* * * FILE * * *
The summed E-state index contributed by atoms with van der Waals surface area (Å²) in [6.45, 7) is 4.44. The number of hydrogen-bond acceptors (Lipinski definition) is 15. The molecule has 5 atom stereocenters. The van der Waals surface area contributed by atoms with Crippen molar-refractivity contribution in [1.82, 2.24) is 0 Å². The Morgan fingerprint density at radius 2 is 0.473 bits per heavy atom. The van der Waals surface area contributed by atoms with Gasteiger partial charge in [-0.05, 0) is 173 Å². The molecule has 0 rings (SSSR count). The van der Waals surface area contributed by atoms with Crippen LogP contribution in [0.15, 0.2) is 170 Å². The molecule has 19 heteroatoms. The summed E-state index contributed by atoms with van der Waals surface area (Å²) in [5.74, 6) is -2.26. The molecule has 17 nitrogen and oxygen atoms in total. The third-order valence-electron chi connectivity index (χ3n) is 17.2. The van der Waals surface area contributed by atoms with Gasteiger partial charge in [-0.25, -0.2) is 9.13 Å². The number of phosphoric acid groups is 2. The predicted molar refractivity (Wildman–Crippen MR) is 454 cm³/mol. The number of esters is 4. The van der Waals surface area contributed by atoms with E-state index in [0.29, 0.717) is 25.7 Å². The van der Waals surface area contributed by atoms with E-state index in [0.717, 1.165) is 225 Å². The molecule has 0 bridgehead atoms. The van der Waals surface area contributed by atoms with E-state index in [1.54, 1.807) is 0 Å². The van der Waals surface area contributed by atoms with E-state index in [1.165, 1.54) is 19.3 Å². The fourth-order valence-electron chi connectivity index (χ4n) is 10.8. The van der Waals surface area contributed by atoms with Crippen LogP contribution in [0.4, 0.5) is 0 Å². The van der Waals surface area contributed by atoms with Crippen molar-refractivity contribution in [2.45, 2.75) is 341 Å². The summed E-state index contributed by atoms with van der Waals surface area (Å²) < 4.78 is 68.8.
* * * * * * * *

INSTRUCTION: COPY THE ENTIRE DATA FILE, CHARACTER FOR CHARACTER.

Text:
The summed E-state index contributed by atoms with van der Waals surface area (Å²) in [6.45, 7) is 4.44. The number of hydrogen-bond acceptors (Lipinski definition) is 15. The molecule has 5 atom stereocenters. The van der Waals surface area contributed by atoms with Crippen molar-refractivity contribution in [1.82, 2.24) is 0 Å². The Morgan fingerprint density at radius 2 is 0.473 bits per heavy atom. The van der Waals surface area contributed by atoms with Gasteiger partial charge in [-0.05, 0) is 173 Å². The molecule has 0 rings (SSSR count). The van der Waals surface area contributed by atoms with Crippen LogP contribution in [0.15, 0.2) is 170 Å². The molecule has 19 heteroatoms. The summed E-state index contributed by atoms with van der Waals surface area (Å²) in [5.74, 6) is -2.26. The molecule has 17 nitrogen and oxygen atoms in total. The third-order valence-electron chi connectivity index (χ3n) is 17.2. The van der Waals surface area contributed by atoms with Gasteiger partial charge in [-0.25, -0.2) is 9.13 Å². The number of phosphoric acid groups is 2. The predicted molar refractivity (Wildman–Crippen MR) is 454 cm³/mol. The number of esters is 4. The van der Waals surface area contributed by atoms with E-state index in [0.29, 0.717) is 25.7 Å². The van der Waals surface area contributed by atoms with E-state index in [0.717, 1.165) is 225 Å². The molecule has 0 bridgehead atoms. The van der Waals surface area contributed by atoms with E-state index in [1.54, 1.807) is 0 Å². The van der Waals surface area contributed by atoms with E-state index in [1.165, 1.54) is 19.3 Å². The fourth-order valence-electron chi connectivity index (χ4n) is 10.8. The van der Waals surface area contributed by atoms with Crippen LogP contribution in [0.4, 0.5) is 0 Å². The van der Waals surface area contributed by atoms with Crippen molar-refractivity contribution in [2.45, 2.75) is 341 Å². The summed E-state index contributed by atoms with van der Waals surface area (Å²) < 4.78 is 68.8.